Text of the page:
Look But Don’t Touch — This KY Creepy-Crawly Packs a Venomous Punch
In each of the last two years, I've made unfortunate contact with nature, but the "unfortunate" part didn't last very long.
Early in the summer of 2022, I believe I was bitten by a wolf spider. It itched and resembled a mosquito bite, but the red mark has yet to completely go away. Because it never hurt or necrotized, I just assumed it wasn't a brown recluse; we've had those in the house, too.
And back in the spring, a wasp got in the house, and my attempt to destroy it didn't come without "injury." Yep, the little sucker got me on the hand. But by the next morning, however, the pain, the red mark, and the swelling were gone. Not bad.
There Are Some Weird (and Venomous) Creatures in Kentucky
In other words, I'm USED to the creatures we ALL know can sting or bite. I have ZERO use for surprises. And by that I mean, I don't need insects I assumed were harmless NOT being totally harmless. I'm looking at you hag moth/monkey slug caterpillar.
It kind of moves like a starfish swims and it doesn't look a THING like any caterpillar I've ever seen, but that's what it is. And yes, it goes by two names, and I can't decide which I like more. Here's what one looks like when it sheds. (TBH, it doesn't look much different after the fact.)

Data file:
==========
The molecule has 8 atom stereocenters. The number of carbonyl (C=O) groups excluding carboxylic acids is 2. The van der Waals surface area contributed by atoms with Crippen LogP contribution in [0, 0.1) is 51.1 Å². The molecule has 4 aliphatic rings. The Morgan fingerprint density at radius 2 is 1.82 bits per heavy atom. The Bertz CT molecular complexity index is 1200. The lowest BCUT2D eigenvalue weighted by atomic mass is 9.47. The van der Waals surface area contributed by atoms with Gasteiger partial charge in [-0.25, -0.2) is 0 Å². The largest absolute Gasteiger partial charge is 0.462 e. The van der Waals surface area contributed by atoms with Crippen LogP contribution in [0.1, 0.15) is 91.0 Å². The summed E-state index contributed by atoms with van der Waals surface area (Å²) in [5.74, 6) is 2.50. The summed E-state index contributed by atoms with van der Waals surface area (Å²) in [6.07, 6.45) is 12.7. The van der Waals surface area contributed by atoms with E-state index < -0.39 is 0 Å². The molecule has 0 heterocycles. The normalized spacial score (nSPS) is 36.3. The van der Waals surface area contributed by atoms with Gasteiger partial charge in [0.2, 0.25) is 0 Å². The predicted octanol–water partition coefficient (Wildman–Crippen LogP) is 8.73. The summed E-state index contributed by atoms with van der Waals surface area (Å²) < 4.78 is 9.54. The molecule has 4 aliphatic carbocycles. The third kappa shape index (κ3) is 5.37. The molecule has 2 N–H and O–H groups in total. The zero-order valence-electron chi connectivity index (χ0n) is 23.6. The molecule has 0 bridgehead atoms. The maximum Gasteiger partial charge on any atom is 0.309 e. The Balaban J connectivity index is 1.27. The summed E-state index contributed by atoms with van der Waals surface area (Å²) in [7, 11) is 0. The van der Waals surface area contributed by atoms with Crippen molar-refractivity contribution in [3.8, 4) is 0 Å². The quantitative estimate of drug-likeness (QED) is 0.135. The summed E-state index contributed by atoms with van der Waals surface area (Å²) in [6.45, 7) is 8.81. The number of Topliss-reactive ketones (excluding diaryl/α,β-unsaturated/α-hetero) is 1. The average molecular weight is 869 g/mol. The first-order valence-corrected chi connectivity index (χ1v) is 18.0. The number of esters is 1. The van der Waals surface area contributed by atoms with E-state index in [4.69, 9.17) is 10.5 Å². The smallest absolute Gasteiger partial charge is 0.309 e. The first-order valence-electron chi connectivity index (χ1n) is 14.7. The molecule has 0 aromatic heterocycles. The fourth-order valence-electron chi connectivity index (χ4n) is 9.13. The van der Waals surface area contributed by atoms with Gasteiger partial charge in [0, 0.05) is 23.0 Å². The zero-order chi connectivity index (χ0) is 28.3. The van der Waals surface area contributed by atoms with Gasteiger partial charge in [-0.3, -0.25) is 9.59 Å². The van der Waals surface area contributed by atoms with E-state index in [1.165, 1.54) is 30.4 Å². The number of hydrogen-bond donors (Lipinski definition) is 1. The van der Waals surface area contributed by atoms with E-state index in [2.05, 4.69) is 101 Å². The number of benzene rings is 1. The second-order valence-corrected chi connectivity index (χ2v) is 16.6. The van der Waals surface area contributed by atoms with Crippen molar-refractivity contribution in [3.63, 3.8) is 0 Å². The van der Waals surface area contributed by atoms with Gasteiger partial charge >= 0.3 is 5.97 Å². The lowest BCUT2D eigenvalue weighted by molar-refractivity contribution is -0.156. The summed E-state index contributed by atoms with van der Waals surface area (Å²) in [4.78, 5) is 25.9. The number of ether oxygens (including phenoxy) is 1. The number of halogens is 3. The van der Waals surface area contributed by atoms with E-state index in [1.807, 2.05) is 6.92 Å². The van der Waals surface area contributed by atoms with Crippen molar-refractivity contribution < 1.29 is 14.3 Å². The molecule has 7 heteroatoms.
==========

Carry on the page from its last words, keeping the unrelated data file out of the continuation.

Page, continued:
Treating the Sting of a Hag Moth/Monkey Slug Caterpillar
Now, I'm not sure if you'd be inclined to try to pick one up if you saw it, but I'd advise against it. Those hairs are a venomous defense mechanism and you will feel that sting. As for how to treat it? Well, that's familiar territory, according to plantcaretoday.com:
When “stung” by a monkey slug, the treatment is the same as with bee stings. Sometimes, hairs break off and get stuck in the skin, which you can remove using tape or tweezers. Wash the affected skin immediately, and put an ice pack on it to help prevent swelling. Call your doctor if you have any symptoms of a histamine reaction.
Since these things are problems for trees and gardens, you may have already taken care of them when planting season began. If not, I recommend BRUSHING them away; nobody likes ugly surprises from ugly insects.